Never take pictures in Paris’ famous Shakespeare And Company bookstore

Shakespeare and Company is one of the most famous bookstores in the world, and for good reason. Situated in the heart of Paris’ Left Bank, just a stone’s throw from Notre Dame, the store has been a mecca for writers and readers since it opened its doors in 1919.

Today, Shakespeare and Company is still a thriving business, attracting tourists from all over the world who come to browse its shelves and soak up its unique atmosphere. However, there is one thing that visitors should be aware of before they enter the store: never take pictures inside.

The reason for this is two-fold. First and foremost, it’s simply not allowed – there are signs everywhere asking people to respect the store’s policy on photography. But more importantly, taking pictures inside Shakespeare and Company would be hugely disrespectful to its history and what it represents.

This may seem like an overreaction, but bear with us. Shakespeare and Company has always been more than just a bookstore; it’s been a meeting place for writers and artists, a refuge for those seeking asylum during wartime, and a symbol of hope during some of the darkest moments in human history. It’s also steeped in literary lore; Ernest Hemingway famously claimed that he spent his best years “living like somebody from another planet” inside its walls.

In short, Shakespeare and Company is much more than just a place to buy books – it’s an important part of Paris’ cultural heritage. So next time you’re tempted to snap a quick photo while browsing its shelves (no matter how tempting those Instagram likes might be), remember that you’d be doing so at the expense of everything that makes this special place so unique.”

Never board Parisian transport without a valid ticket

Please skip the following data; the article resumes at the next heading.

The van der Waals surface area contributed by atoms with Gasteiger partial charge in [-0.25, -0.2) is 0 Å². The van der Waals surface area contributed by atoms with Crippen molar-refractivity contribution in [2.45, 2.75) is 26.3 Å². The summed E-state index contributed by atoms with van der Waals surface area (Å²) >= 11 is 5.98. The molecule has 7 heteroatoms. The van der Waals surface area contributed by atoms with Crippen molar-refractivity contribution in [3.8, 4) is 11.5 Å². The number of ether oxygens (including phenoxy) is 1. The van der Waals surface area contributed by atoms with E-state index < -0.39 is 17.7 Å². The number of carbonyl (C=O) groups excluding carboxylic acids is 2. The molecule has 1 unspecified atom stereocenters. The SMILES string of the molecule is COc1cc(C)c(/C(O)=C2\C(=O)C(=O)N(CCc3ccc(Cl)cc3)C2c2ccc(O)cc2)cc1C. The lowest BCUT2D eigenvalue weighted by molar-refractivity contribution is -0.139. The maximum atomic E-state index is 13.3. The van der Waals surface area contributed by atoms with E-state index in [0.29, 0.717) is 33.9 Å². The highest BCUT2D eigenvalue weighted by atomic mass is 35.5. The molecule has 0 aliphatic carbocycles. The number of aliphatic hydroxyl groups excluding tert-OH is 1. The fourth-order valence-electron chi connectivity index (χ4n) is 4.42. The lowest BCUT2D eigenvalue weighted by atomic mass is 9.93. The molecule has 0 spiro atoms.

The Paris Metro is one of the safest subway systems in the world. But, like any major city’s public transportation system, it has its dangers. Here are a few tips to help you stay safe while riding the Paris Metro.

Never board a train without a valid ticket. If you’re caught without a ticket, you can be fined up to €75. Not only that, but if the ticket inspector asks to see your passport or ID and you don’t have one on you, you can be fined up to €450!

Be aware of your belongings at all times. Pickpockets are known to frequent crowded areas, so keep your bag close to your body and never leave your wallet or phone unattended. If possible, wear a cross-body bag so it’s more difficult for thieves to snatch it and run off with it.

Keep an eye out for suspicious behavior. If you see someone loitering near an exit or acting strangely, report it to a nearby employee or police officer immediately. In general, trust your gut – if something feels off, it probably is.

Stand clear of the platform edge while waiting for the train. Every year there are reports of people being pushed on to the tracks by assailants, so make sure you stay well away from the platform edge until your train arrives and comes to a complete stop.